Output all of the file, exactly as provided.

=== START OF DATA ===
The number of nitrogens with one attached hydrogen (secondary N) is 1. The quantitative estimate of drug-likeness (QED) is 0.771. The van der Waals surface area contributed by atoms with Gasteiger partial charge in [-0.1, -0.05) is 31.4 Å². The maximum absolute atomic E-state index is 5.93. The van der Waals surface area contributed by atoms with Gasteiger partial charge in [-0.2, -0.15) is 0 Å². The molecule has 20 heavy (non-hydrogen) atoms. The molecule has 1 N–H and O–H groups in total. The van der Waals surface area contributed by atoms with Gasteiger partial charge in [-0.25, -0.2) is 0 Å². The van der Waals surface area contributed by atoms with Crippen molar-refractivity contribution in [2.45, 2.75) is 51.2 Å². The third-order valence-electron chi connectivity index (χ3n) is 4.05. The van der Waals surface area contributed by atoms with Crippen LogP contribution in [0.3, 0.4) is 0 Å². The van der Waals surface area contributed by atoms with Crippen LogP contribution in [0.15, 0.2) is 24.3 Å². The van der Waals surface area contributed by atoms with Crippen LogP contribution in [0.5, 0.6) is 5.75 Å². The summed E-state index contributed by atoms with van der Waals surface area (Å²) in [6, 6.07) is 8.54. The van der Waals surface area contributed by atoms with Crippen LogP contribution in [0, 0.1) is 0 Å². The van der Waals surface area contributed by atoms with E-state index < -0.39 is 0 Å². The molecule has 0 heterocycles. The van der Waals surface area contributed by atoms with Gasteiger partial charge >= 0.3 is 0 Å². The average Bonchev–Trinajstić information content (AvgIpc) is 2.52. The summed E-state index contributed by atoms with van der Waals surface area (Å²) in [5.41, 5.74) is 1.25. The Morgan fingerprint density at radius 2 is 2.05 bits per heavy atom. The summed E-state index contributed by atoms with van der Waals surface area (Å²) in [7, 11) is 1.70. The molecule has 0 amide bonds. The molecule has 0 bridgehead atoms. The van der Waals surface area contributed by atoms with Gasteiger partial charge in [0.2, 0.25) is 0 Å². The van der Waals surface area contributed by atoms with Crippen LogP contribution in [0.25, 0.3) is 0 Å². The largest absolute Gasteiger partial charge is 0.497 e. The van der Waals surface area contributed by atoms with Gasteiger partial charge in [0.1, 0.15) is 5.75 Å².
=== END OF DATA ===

The number of nitrogens with one attached hydrogen (secondary N) is 1. The quantitative estimate of drug-likeness (QED) is 0.771. The van der Waals surface area contributed by atoms with Gasteiger partial charge in [-0.1, -0.05) is 31.4 Å². The maximum absolute atomic E-state index is 5.93. The van der Waals surface area contributed by atoms with Gasteiger partial charge in [-0.2, -0.15) is 0 Å². The molecule has 20 heavy (non-hydrogen) atoms. The molecule has 1 N–H and O–H groups in total. The van der Waals surface area contributed by atoms with Gasteiger partial charge in [-0.25, -0.2) is 0 Å². The van der Waals surface area contributed by atoms with Crippen molar-refractivity contribution in [2.45, 2.75) is 51.2 Å². The third-order valence-electron chi connectivity index (χ3n) is 4.05. The van der Waals surface area contributed by atoms with Crippen LogP contribution in [0.3, 0.4) is 0 Å². The van der Waals surface area contributed by atoms with Crippen LogP contribution in [0.15, 0.2) is 24.3 Å². The van der Waals surface area contributed by atoms with Crippen LogP contribution in [0.5, 0.6) is 5.75 Å². The summed E-state index contributed by atoms with van der Waals surface area (Å²) in [6, 6.07) is 8.54. The van der Waals surface area contributed by atoms with Crippen LogP contribution in [0, 0.1) is 0 Å². The van der Waals surface area contributed by atoms with E-state index < -0.39 is 0 Å². The molecule has 0 heterocycles. The van der Waals surface area contributed by atoms with Gasteiger partial charge >= 0.3 is 0 Å². The average Bonchev–Trinajstić information content (AvgIpc) is 2.52. The summed E-state index contributed by atoms with van der Waals surface area (Å²) in [5.41, 5.74) is 1.25. The Morgan fingerprint density at radius 2 is 2.05 bits per heavy atom. The summed E-state index contributed by atoms with van der Waals surface area (Å²) in [7, 11) is 1.70. The molecule has 0 amide bonds. The molecule has 0 bridgehead atoms. The van der Waals surface area contributed by atoms with Gasteiger partial charge in [0.2, 0.25) is 0 Å². The van der Waals surface area contributed by atoms with Crippen LogP contribution in [0.25, 0.3) is 0 Å². The largest absolute Gasteiger partial charge is 0.497 e. The van der Waals surface area contributed by atoms with Gasteiger partial charge in [0.1, 0.15) is 5.75 Å².